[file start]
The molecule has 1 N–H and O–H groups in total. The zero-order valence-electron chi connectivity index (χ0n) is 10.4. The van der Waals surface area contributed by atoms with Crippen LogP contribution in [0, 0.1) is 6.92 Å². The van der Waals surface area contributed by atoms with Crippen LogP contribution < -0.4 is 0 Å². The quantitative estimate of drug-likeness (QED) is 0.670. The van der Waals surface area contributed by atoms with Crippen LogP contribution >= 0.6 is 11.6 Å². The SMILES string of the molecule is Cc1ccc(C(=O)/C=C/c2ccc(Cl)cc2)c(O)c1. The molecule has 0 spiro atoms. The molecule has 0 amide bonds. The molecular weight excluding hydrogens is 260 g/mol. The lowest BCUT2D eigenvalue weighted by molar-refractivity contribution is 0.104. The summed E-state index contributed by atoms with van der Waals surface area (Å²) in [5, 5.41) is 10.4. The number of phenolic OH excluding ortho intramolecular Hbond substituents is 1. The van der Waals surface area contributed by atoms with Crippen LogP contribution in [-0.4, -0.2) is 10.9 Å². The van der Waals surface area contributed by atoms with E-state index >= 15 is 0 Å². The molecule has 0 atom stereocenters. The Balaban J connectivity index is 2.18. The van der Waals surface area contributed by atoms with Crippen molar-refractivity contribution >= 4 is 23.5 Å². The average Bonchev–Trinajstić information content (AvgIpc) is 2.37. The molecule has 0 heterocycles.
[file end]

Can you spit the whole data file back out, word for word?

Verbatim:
The molecule has 1 N–H and O–H groups in total. The zero-order valence-electron chi connectivity index (χ0n) is 10.4. The van der Waals surface area contributed by atoms with Crippen LogP contribution in [0, 0.1) is 6.92 Å². The van der Waals surface area contributed by atoms with Crippen LogP contribution < -0.4 is 0 Å². The quantitative estimate of drug-likeness (QED) is 0.670. The van der Waals surface area contributed by atoms with Crippen LogP contribution >= 0.6 is 11.6 Å². The SMILES string of the molecule is Cc1ccc(C(=O)/C=C/c2ccc(Cl)cc2)c(O)c1. The molecule has 0 spiro atoms. The molecule has 0 amide bonds. The molecular weight excluding hydrogens is 260 g/mol. The lowest BCUT2D eigenvalue weighted by molar-refractivity contribution is 0.104. The summed E-state index contributed by atoms with van der Waals surface area (Å²) in [5, 5.41) is 10.4. The number of phenolic OH excluding ortho intramolecular Hbond substituents is 1. The van der Waals surface area contributed by atoms with Crippen LogP contribution in [-0.4, -0.2) is 10.9 Å². The van der Waals surface area contributed by atoms with E-state index >= 15 is 0 Å². The molecule has 0 atom stereocenters. The Balaban J connectivity index is 2.18. The van der Waals surface area contributed by atoms with Crippen molar-refractivity contribution >= 4 is 23.5 Å². The average Bonchev–Trinajstić information content (AvgIpc) is 2.37. The molecule has 0 heterocycles.